Tuesday, November 02, 2010

The Extraordinary Adventures of Adèle Blanc-Sec (Les Aventures Extraordinaires d'Adèle Blanc-Sec)

Désolé Singapour vous n'obtenez pas de voir ce

French filmmaker Luc Besson has been responsible for some of the most enduring contemporary films from action thrillers like Nikita and Leon the Professional, to a personal science fiction cult favourite of mine The Fifth Element. Of late he has chosen to relinquish the director's chair and taking up story, scriptwriting and producing duties at his Europa Corp, although taking the chair back again with more family friendly adventures such as The Minimoys series, adapted from his series of children's books. His latest live-action adventure adapts from Jacques Tardi's series of comic books featuring a female adventurer quite like in the mold of Indiana Jones.

Adele Blanc-Sec (Louis Bourgoin) is smart, resourceful, and quite the alpha-female go-getter with a dash of sassiness about her, and these are precisely the kind of characters I suppose Luc Besson has been comfortable dealing with in his filmography. His Adele doesn't equip herself with weapons other than a rapid wit and a sharp tongue to disarm her enemies, setting her sights at far flung adventures where her publisher would send her to, though at times like this film, decide to detour and follow her own agenda. And for those taken in by the subtitle of the film promising something along the lines of Stephen Sommer's The Mummy films, let's just say to drop those expectations, because there isn't any Imhotep to lock horns with.

Besson keeps you guessing for the most parts as he unravels the story before you, opting to place you in suspense as you figure out how the multiple sub plot lines will come together and make relatable sense. It assumes that you have some knowledge of the basis of the lead character, but fills you in along the way nonetheless. With plot devices such as a Pterodactyl hatched from an egg in a museum and now taking to the skies of Paris, the attempts to capture that flying dinosaur by inept hunter Justin de Saint-Hubert (Jean-Paul Rouve), a promise of a romance between the shy scientist Andrej Zborowski (Nicholas Giraud) and Adele, and the need for Adele to steal a mummy from Egypt, all boil down to the extreme lengths the titular adventurer will go to save a family member.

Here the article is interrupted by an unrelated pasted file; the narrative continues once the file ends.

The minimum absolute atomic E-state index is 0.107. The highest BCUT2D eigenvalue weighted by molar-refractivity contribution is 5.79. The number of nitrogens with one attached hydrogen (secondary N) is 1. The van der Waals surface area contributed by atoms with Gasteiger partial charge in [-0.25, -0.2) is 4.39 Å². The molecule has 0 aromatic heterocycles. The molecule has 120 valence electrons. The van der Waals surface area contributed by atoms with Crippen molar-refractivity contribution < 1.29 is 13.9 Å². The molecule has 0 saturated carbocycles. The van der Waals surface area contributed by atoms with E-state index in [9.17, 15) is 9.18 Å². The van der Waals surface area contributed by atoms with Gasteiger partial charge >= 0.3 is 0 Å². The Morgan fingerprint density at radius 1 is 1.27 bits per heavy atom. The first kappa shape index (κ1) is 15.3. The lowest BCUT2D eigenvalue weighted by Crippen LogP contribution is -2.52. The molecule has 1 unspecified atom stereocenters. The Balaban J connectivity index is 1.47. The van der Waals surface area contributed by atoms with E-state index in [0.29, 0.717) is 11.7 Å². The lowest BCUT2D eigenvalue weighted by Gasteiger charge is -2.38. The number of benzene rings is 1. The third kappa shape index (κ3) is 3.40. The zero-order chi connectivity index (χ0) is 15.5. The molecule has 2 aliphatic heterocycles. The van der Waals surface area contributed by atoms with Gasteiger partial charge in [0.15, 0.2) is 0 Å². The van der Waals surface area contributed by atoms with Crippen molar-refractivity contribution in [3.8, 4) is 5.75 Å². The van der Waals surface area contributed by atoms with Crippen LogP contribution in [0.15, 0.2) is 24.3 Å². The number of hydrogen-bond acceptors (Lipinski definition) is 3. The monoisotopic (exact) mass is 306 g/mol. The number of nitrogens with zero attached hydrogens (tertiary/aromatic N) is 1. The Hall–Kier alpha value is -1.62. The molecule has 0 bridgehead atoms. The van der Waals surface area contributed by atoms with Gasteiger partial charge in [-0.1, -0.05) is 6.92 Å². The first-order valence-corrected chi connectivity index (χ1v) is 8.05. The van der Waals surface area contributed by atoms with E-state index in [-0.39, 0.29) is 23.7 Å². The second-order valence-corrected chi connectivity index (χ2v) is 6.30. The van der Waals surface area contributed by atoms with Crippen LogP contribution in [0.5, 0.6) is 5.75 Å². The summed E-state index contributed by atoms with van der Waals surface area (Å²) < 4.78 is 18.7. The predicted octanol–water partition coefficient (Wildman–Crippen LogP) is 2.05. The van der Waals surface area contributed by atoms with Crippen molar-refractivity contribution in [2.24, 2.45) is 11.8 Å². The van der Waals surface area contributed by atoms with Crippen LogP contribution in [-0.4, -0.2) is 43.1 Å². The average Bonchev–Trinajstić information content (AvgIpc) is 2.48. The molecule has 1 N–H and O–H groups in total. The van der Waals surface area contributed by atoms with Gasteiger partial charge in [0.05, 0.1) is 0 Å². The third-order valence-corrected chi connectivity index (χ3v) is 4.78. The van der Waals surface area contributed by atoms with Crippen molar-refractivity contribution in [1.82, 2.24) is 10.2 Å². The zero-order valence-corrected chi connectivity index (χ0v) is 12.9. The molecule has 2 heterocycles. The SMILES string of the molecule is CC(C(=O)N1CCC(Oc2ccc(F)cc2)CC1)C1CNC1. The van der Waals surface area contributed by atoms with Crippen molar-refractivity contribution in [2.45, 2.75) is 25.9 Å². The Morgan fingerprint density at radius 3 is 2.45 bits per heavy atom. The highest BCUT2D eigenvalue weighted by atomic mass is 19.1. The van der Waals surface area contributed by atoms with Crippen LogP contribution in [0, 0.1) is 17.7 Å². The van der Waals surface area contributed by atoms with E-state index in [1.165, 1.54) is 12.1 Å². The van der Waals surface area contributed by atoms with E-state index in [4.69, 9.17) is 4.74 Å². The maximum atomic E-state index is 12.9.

Of course there's a need to keep things balanced up, so in contrast to the more dogged Adele comes on the side of the law, the bumbling police inspector Leonce Caponi (Gilles Lellouche) with a penchant for food, a need to be found from the mysterious psychic powers of ally Marie-Joseph Esperandieu (Jacky Nercessian), and a clash of good and evil with the villainy of an unrecognizable Mathieu Amalric as Dieuleveult with whom Adele crosses with early on in the story. It's a pity though that Amalric's screen presence was limited as his character Dieuleveult had so much potential, but the extraordinary adventures were indeed split down to Adele's quest, and everything else, peppered with a handful of quirky characters set to entertain, and a series of wry humour especially on that oh-so-familiar critique of society's top down approach to get things done which was brilliantly executed.

There''s no scrimping on the production values of this period piece set just before WWI and an infamous tragedy that marked the dangers of human arrogance, which should make a follow up film quite interesting should the filmmakers pick up from where they left off. Incredible production sets and costumes are what beautify the film, and the CG effects used to enhance the viewing experience went fuss-free, although it didn't break much new ground since movie audiences weaned on the Hollywood Mummy franchise would already be accustomed to how mummies move and behave, albeit with less civility.

Unfortunately though, the film did not manage to survive unscathed. I was looking forward to a scene where our heroine would be sitting in the bathtub and reading out letters of infatuation written by Andrej as she had hinted she would, only for a quick jump cut made and you're left high and literally dry. Having watched the dubbed English version during this screening, I will recommend that you head on to The Cathay to watch this so that you can immerse yourself in the aural pleasures of the French language and get by through the English subtitles (if you don't speak French) because while it's a relatively competent voice cast trying their best to emote as they could, I'm quite the stickler for authenticity and whatever's coming out of a character's mouth to be in sync with their lip movement, and have to struggle not to be too perturbed by it.

The opening film of this year's French Film Festival in Singapore, don't walk out just yet when the credits roll, as there's a coda that comes up midway. Don't berate what's essentially a fantasy piece that occasionally found pleasure dwelling on the absurd, but prepare for something that's visually gorgeous, narratively unusual and outlandishly entertaining.

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